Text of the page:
Trump Commerce pick Wilbur Ross keeping some of his empire

Wilbur Ross in 75 seconds
Wilbur Ross in 75 seconds

Wilbur Ross has agreed to sell some -- but not all -- of his sprawling web of assets should the billionaire be confirmed as Donald Trump's Commerce secretary.

The famed investor has filed paperwork indicating he also plans to put off selling dozens of less-liquid assets, including various investment vehicles like hedge funds, for up to six months after his confirmation.

Cabinet nominees like Ross are required to file an ethics agreement with federal officials to show how they will minimize actual or apparent conflicts of interest once they take office. These agreements typically call for divesting assets or putting them in a blind trust.

Ross' agreement was complicated by the billionaire's lengthy investing career and an array of complex assets.

Should he be confirmed as Commerce secretary after Wednesday's Senate hearing, Ross would be expected to help develop Trump's trade and economic plans.

The agreement Ross filed with Commerce Department ethics officials on Sunday shows that the billionaire has agreed that if he is confirmed,he will step down from Invesco (IVZ), as well as its various subsidiaries. That includes stepping down as chairman and chief strategy officer of WL Ross & Co., the private-equity firm Ross founded in 1997.

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However, the agreement details nine investment vehicles that Ross plans to keep a financial interest in "solely as a passive investor." Ross said that the holdings of these vehicles are restricted to transoceanic shipping, mortgage lending and real estate financing.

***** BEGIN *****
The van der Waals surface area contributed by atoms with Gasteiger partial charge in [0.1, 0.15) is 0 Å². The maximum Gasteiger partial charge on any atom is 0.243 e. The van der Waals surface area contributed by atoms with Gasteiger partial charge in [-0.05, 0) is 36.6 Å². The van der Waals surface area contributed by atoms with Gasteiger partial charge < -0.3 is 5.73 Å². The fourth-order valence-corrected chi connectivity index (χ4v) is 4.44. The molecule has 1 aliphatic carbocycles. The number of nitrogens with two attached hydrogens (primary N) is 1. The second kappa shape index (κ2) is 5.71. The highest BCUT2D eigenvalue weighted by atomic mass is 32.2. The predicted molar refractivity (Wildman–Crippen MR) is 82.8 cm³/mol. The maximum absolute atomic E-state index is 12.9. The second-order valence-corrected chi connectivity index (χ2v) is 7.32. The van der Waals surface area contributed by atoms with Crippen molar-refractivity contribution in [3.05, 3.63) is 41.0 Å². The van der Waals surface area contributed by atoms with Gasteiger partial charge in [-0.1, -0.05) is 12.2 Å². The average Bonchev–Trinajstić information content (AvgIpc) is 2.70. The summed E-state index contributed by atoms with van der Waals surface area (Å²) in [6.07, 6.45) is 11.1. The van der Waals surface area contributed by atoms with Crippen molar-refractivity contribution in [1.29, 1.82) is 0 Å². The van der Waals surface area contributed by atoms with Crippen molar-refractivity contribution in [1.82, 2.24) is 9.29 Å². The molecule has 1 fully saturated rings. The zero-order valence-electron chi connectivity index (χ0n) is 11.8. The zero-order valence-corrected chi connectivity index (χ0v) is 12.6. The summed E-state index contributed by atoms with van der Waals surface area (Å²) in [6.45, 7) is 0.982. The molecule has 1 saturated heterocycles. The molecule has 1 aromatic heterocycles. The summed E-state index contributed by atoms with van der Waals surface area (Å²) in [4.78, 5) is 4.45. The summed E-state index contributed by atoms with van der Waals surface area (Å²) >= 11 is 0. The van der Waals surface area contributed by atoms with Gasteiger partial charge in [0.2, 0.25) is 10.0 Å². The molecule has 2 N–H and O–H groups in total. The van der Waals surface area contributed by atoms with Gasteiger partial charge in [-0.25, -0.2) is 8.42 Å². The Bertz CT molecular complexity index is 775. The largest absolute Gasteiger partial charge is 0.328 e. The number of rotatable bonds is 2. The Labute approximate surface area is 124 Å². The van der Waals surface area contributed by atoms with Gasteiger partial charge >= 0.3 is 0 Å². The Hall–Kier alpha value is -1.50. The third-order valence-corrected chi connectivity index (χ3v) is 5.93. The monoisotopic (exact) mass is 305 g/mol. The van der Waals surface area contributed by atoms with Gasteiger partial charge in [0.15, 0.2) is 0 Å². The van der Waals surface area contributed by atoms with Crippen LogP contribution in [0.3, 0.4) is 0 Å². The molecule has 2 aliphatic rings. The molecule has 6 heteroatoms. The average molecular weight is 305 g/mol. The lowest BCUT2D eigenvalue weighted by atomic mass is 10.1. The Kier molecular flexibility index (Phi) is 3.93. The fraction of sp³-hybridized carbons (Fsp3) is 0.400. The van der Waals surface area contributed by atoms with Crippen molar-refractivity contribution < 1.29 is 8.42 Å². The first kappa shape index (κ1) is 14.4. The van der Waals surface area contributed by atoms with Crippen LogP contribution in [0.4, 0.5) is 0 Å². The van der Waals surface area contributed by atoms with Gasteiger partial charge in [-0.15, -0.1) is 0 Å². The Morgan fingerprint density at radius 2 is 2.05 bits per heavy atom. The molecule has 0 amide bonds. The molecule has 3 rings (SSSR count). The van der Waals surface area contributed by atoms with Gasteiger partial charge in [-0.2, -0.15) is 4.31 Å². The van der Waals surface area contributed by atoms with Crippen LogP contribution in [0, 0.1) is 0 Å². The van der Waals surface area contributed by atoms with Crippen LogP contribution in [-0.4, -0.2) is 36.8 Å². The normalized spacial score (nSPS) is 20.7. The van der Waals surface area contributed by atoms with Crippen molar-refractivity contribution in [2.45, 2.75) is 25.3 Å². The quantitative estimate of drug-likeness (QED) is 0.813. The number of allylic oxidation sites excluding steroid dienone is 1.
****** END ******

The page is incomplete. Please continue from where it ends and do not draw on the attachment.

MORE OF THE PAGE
Ethics officials told Ross it's not necessary to divest these investments because there is only a "remote" chance he will need to participate in matters affecting them, the letter said.

Ross said he will "remain vigilant in identifying" potential conflicts involving the assets he's holding onto.

As required by federal law, Ross has agreed to recuse himself from all matters that he knows he or his family members have a direct financial interest in.

Ross has received permission to hold onto 40 other assets for up to 180 days after his confirmation. That includes several hedge funds, investment partnerships and other assets that Ross said are "illiquid," meaning it may "take longer to divest them."

Related: Billionaire Ross auditions before Congress

By contrast, within 90 days of his confirmation Ross said he would divest various stocks and bonds, including shares in Apple (AAPL), Boeing (BA) and Moody's (MCO) as well as debt issued by Wells Fargo (WFC) and infamous Wall Street firm Bear Stearns.

The ethics agreement spelled out some outstanding payments due to Ross from his employers. For instance, Ross said before he takes the position of Commerce secretary he will receive a bonus payment covering the 2016 calendar year from Invesco.

Ross has also asked WL Ross & Co. to stop using his last name if he is confirmed, although it may continue using his initials.

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